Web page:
By ROBIN CAUDELL Press-Republican
---- — WESTPORT — Artist Dan Keegan’s first exhibition of drawings opens Saturday at the Atea Ring Gallery here.
Keegan lives and works in Westport and Milwaukee, Wisc., where he has been the director of the Milwaukee Art Museum since 2008.
His creative pursuits were largely in ceramics until he diverged into drawings a dozen years ago.
“It’s definitely different,” Keegan said. “One of the biggest changes that I realized was the move from tactile to visual. That may be an interesting perspective from a viewer of works of art. From a creator’s point of view, the switch is quite profound from molding and shaping with your hands to working with a pencil, a single tool that is creating a pure, visual experience.”
It was a natural segue between artistic disciplines. Nature is the linchpin.
“I also did a lot of drawing and painting on the surface of my ceramic forms that was drawing in nature,” Keegan said. “It was a natural progression to take what I was wrapping around a piece of pottery and moving it to a flat piece of paper.”
Keegan holds a Master of Fine Arts from Southern Illinois University, Edwardsville and a Bachelor of Arts from the University of Wisconsin, Green Bay. His work has been exhibited in more than 60 exhibitions nationally. His solo exhibitions include Jayne Gallery, Kansas City, Mo.; Evansville Museum of Art, Evansville, Ind.; and West Virginia Cultural Center Museum, Charleston, W.Va.
Selected group exhibitions include Leedy Voulkos Gallery, Kansas City, Mo.; Craft Alliance Gallery, St. Louis; and Des Moines Art Center, Des Moines, Iowa.
In his artist statement, he writes:
“I work with nature. My career in ceramics presented many opportunities to sculpt and ‘paint’ from nature into and onto clay. Nature’s complexity and subtlety are exciting challenges for me. My recent drawings represent a distillation of my earlier three-dimensional work and reflect my interest in the Japanese ‘wabi-sabi’ aesthetic: a bit of randomness combined with the recognition of the infinite beauty and forms of nature as well as its fragility. Wabi-sabi affirms that nothing lasts, nothing is finished, and nothing is perfect.
“However my drawings are not straightforward observations. They are constructions taken from observation and photographs shot in places familiar to those who know the Adirondack region. I combine images, multiple viewpoints, inversions and duplication to create views of nature not wholly sensible but almost believable. The resulting shifting light sources and juxtapositions help flatten depth into abstraction. Graphite is my preferred medium for this body of work because it reveals tonalities and textures otherwise buried in the intensity of color.”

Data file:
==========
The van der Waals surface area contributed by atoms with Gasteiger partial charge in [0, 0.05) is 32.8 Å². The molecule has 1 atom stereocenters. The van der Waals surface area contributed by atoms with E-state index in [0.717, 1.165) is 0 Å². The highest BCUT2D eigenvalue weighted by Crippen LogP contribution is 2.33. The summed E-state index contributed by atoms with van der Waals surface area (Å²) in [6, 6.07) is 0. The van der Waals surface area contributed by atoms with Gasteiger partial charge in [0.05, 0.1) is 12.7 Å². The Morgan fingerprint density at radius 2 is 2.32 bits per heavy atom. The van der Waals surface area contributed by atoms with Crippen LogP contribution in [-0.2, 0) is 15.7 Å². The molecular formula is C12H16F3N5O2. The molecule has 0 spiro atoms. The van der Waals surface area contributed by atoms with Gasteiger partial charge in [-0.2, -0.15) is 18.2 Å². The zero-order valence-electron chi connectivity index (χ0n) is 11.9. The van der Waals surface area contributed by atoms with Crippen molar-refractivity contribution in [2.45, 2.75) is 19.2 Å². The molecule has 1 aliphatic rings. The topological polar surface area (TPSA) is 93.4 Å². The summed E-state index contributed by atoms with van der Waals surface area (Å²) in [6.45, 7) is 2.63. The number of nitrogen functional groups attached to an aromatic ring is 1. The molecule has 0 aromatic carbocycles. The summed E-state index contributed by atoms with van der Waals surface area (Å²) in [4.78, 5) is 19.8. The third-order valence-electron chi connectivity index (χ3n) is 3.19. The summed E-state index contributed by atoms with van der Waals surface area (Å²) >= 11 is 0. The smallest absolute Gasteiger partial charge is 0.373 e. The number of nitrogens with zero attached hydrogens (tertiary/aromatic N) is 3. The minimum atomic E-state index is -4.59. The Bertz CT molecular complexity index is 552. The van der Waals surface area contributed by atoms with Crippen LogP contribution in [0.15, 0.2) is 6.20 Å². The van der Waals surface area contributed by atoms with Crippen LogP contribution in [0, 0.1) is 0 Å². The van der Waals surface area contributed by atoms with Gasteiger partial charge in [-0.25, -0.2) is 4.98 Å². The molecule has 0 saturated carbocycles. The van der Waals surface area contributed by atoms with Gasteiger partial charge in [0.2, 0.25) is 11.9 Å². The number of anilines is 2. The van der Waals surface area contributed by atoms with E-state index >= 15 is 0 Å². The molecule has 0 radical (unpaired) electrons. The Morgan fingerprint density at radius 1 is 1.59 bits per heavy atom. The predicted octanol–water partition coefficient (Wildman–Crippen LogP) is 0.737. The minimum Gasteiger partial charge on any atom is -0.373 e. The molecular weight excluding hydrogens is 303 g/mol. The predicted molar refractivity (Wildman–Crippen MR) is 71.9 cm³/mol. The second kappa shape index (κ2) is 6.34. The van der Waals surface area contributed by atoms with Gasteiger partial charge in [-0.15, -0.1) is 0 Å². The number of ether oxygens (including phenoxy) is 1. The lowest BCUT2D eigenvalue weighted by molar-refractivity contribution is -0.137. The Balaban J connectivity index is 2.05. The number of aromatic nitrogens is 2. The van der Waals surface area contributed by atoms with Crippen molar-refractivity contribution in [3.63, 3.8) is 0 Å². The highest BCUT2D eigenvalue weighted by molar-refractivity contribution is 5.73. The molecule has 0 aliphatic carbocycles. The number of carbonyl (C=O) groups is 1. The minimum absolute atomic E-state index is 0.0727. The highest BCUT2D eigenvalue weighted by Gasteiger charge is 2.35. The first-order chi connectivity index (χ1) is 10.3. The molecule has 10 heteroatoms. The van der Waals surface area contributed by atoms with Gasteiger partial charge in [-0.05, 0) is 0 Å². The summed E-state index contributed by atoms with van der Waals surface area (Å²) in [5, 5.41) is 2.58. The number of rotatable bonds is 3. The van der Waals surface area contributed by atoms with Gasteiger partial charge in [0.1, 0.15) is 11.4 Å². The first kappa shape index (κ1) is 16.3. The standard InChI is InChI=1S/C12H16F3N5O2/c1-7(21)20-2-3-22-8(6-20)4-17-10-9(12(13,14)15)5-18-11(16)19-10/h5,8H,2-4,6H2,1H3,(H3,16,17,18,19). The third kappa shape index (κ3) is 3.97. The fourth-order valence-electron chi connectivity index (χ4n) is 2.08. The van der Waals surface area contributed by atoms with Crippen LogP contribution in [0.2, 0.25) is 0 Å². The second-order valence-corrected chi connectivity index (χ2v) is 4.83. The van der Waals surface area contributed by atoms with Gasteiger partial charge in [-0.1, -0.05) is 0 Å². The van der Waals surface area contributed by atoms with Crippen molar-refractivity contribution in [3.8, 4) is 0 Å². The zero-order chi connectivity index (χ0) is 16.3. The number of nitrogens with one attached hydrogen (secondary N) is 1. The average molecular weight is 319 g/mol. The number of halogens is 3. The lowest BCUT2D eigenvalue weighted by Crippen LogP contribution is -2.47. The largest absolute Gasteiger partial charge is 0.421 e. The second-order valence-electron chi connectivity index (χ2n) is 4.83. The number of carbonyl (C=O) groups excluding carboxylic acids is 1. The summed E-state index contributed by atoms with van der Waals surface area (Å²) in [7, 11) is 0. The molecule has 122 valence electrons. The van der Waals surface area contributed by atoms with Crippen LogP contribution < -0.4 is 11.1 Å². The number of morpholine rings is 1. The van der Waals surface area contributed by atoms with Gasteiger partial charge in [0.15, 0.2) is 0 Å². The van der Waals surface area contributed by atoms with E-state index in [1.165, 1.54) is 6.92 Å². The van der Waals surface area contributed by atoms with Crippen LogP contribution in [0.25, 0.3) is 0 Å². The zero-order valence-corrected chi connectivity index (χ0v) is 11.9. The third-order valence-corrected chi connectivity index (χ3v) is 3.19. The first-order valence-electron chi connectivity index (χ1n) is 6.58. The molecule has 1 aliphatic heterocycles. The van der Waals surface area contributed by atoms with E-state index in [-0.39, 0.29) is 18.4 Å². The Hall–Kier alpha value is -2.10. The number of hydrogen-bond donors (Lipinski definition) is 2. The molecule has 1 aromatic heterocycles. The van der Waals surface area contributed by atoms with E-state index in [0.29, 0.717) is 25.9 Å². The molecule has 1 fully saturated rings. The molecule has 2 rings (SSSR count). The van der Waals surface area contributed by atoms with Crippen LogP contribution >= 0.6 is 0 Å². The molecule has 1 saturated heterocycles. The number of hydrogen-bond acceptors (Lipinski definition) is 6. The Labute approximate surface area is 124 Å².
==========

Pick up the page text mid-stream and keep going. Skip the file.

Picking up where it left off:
Drawing is a journey, a different kind of exploration, for Keegan.
“When I shifted from making three-dimensional objects in clay and working on paper, I started paying a whole lot more attention to the real world of observation,” Keegan said. “Because when you shape things with your hands and you form things, your focus is totally there on the thing that is evolving in front of you. Drawing makes me look more intensely than I have ever in my artistic career.”
“Heaven’s Door,” “Entendre” and “Dylan” are among his works on exhibit at the Atea Ring Gallery. He works in graphite and a very limited charcoal.
“Some are larger scale. I like working large. I love graphite. I can’t explain why. There’s something about that pencil and paper. I also like black and white. The black-and-white quality, there’s a way you can really focus on value and texture that you cannot easily do when you have color in the mix. That’s my own personal bias,” he said.
He and his wife, Janne, have been coming to the Adirondacks for a quarter century. They frequently summered at a friend’s Westport home.
“We always looked at real estate,” he said. “Six, seven years ago, we found the house we wanted to buy. We really love Westport, and its proximity to everything. We were living in California at the time and bought a house at the other end of the country. We love the Adirondacks. It’s a magical region.”
The forever-wild milieu has infiltrated his aesthetics.
“A view of a simple leaf, pond, rock or a path; it’s pretty much the last six years the imagery is derived from these various spots in the Adirondacks.”
In Milwaukee, he seeks out nature. In the Adirondacks, it surrounds him just steps away from his home.
“Everyone who comes out to visit just identifies with it as a magical place, and that has inspired me in my work,” Keegan said.
E-mail Robin Caudell:firstname.lastname@example.orgIF YOU GO WHAT: "Dan Keegan: Paintings" WHEN: Artist's reception from 5 to 7 p.m. Saturday. WHERE: Atea Ring Gallery, 236 Sam Spear Road, Westport. CONTACT: 962-8620